2019年9月13日 星期五

"Orion" by Ben Bova (1984)


"I am Orion.  I am Prometheus.  I am Gilgamesh.  I am Zarathustra.  I am the Phoenix who dies and is consumed and rises again from his own ashes only to die once more."

Several of Ben Bova's books have been reviewed here.  You can check the sidebar for these reviews and assorted biographical details.  This will probably be the last of his novels reviewed here for some time.

Orion isn't really a science fiction novel.  There's a brief discussion of lasers near the beginning, but after that point it's firmly in the realm of fantasy.  It's in the tradition of Michael Moorcock, an author I was never that fond of, and perhaps also in the tradition of Robert E. Howard, a much earlier author who could've told this same story better.

Those familiar with Moorcock's concept of an "eternal champion" will find Orion easy to relate to.  In a world where the dual gods of the Zoroastrian pantheon are real, a human champion is created to stave off the apocalypse.  And of course he's handsome.  And of course he's strong.  And of course the love interest falls instantly and irrevocably in love with him.

The only real twist here is that time travel is involved.  The hero travels backward in time to four different historical epochs, while the villain travels forward in time to those same four historical epochs.  The hero is attempting to preserve the "space-time continuum" by ensuring that history remains the same, while the villain is trying to disrupt this continuum by altering key events in human history.  In terms of causality it really doesn't make a lot of sense, especially given the fact that the book starts in the modern day, but the author (thankfully) doesn't give the reader much time to reflect on that fact.  Instead he moves the adventure steadily forward - or backward - depending on your point of view.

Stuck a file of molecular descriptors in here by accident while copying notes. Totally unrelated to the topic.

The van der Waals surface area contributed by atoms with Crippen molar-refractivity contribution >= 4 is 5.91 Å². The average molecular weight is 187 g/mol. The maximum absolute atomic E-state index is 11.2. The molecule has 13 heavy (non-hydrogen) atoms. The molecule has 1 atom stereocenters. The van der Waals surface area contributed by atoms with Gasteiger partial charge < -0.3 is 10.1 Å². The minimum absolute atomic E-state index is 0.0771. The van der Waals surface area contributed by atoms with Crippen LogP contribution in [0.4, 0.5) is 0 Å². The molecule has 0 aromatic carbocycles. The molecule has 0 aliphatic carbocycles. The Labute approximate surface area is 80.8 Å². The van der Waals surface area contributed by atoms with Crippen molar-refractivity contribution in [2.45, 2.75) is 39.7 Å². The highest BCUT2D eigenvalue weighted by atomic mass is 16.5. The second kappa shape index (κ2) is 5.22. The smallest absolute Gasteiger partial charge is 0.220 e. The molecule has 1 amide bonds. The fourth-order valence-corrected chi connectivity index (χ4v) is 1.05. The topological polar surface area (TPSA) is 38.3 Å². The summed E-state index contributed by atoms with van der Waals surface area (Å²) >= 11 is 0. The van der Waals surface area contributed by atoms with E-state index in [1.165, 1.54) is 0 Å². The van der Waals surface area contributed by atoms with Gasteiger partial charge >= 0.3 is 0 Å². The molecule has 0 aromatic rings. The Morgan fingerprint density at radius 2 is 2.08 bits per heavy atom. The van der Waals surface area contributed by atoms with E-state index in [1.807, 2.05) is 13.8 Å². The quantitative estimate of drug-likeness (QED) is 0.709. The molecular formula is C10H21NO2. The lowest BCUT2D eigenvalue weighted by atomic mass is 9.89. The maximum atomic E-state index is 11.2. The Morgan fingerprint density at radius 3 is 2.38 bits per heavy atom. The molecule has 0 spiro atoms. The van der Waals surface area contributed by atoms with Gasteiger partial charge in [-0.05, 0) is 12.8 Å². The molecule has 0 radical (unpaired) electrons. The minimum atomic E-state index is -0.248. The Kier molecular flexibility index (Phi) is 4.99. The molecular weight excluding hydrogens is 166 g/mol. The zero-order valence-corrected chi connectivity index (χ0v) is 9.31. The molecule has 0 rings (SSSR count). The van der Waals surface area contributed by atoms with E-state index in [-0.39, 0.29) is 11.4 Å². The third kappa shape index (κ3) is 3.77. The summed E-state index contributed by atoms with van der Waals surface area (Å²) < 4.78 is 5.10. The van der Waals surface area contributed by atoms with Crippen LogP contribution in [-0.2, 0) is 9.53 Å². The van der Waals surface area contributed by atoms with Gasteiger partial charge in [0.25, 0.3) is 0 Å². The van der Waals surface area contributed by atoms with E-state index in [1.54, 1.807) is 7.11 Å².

Athough it might have been more fun (and less open to debate) if the author had made Orion the pinnacle of human development, and if he'd also made Orion's interventions in human history less about the species and more about ensuring that Orion himself is born at some point in the distant future.  This would have made his speculations regarding Ormazd's "plan" even more fruitful, and would have also given the novel a lot more depth.  Then again, Ben Bova obviously wasn't trying to write that kind of book.  Frank Herbert could have written the shit out of that kind of thing, but Ben Bova's a more literal type of writer.

Orion also resembles Roger Zelazny's Lord of Light, though Bova's take on gods-made-real is less technologically-based, and more a straight-ahead swords and sandals adventure.  I think this straightforward approach makes the material more accessible (hence the many sequels), but fans of Bova's science fiction will probably feel alienated by this one.

For my part I thought it was brainless fun.  Could it have been better?  Certainly.  Could certain parts of it have been thought through more?  Yes.  But if you're looking for a light adventure story in which good battles evil, you could do worse than Orion.

Related Entries:

"The Artificial Man" by L.P. Davies (1965)
"They Shall Have Stars" by James Blish (1957)
"Out of the Sun" by Ben Bova (1984)
"Mindhopper" by James B. Johnson (1988)

沒有留言:

張貼留言